A typical English garden, seen from abroad.

I received an email from someone in Austria recently, caught up in the growing craze for Romantic English Gardens over there. To those of us battling with weeds and parched soil, whose Hostas were eaten by slugs and whose roses are besieged by greenfly, it may seem a bit idealistic. But it inspired me and I hope it will inspire others, as we soldier on with hoe and watering can.

ENGLAND’S LOVELIEST GARDENS

England is ‘The Garden Country’, favoured by climate, and the number-one destination for garden-loving tourists from everywhere. One such garden journey is the basis for a TV programme here in Austria, called “England’s Loveliest Gardens”, presented by Karl Ploberger.

In the most recent programme Herr Ploberger visited several private gardens. At Manor Farm, Kingston, Lady Veronica Farquhar, the owner, spoke about the importance of having something to look at all year, which is what great structure and formal elements in the garden can offer, because it is still beautiful in winter when flowers do not bloom.

The Priory, Beech Hill is an old house with a mature garden. Water plays a large part, and a small river flows through it. An arboretum includes fascinating rare trees. Again the program drew attention to a balance of elements and moods in which this garden’s appeal lies. The kitchen garden is important, and the cultivation of vegetables contributes a structured look. Finally, the programme visited Eccleston Square, as a fine example of a London Square garden.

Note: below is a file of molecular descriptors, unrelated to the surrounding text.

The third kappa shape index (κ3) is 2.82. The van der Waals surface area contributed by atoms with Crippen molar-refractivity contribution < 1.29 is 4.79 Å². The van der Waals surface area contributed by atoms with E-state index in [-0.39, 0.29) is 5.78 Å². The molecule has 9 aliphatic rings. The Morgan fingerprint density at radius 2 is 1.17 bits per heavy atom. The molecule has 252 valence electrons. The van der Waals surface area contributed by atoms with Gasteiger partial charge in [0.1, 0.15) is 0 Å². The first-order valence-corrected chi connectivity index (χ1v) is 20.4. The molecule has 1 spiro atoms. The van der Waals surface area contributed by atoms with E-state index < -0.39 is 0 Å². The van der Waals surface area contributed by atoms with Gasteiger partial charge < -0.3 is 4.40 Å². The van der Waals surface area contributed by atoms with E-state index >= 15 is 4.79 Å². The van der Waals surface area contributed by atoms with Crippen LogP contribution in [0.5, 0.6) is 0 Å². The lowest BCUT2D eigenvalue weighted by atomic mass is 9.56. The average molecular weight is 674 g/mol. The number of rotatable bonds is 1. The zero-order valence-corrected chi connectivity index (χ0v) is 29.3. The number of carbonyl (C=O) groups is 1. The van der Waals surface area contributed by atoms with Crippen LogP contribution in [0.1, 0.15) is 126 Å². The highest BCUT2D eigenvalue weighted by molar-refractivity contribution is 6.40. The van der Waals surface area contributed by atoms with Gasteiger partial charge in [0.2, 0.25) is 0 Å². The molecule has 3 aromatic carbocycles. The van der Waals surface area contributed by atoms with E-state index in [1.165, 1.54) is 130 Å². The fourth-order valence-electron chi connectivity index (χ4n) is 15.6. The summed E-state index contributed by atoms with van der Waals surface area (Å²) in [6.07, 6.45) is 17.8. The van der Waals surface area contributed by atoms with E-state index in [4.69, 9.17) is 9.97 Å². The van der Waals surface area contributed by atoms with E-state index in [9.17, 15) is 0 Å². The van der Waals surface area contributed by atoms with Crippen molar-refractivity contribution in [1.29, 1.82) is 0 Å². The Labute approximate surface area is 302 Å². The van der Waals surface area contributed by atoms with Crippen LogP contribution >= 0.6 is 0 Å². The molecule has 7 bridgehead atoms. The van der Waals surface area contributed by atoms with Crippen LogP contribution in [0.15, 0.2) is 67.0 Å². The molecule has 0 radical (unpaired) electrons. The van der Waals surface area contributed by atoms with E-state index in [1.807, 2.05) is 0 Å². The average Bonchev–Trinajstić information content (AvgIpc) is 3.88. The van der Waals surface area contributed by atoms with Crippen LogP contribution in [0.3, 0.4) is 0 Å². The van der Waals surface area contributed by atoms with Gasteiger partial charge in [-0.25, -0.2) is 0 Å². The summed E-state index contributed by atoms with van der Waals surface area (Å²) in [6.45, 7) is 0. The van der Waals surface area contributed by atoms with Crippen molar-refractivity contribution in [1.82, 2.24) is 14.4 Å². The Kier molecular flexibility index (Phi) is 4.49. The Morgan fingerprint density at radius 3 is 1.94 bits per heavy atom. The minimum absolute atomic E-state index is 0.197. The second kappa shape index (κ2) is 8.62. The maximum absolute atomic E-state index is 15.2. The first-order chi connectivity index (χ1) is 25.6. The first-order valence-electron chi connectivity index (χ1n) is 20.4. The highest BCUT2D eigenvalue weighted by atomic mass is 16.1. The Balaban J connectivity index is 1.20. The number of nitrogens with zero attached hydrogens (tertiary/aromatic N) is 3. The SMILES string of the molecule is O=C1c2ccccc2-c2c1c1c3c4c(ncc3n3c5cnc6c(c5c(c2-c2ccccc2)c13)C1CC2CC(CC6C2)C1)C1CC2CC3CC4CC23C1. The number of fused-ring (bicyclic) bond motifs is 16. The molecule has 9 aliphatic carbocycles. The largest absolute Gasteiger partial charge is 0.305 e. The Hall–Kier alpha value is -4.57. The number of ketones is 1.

Inevitably, though, we foreign visitors will ask, ‘What does a typical English garden look like?’

Perhaps an artificial question, but it is natural for visitors to wonder what makes a garden typically English. Karl Polberger offered one answer: for the archetype of an English garden, visit The Manor House, Upton Grey. This garden was redesigned by Gertrude Jekyll, whose memory the present owners honour (her name is prominent on the Garden’s website http://www.gertrudejekyllgarden.co.uk/), and they seek to maintain the garden as she envisaged it. The principles seen here; combining structure and flower displays, wild and cultivated, decorative and vegetable elements, can bring to life the smallest suburban garden. Even if Jekyll’s tennis lawn has to be replaced by ping-pong, and the traditional breed of chickens are forgone, so as not to awake the neighbours with a cock crowing!

The near-perfect gardening climate of Southern England [!-editor] brings the same benefits and possibilities for year-round appeal to gardens of all sizes. As I saw for myself, when visiting West Wickham, a suburban garden owner can take inspiration from the world-famous tradition which Gertrude Jekyll represents.

Warmest greetings to you all from Austria!


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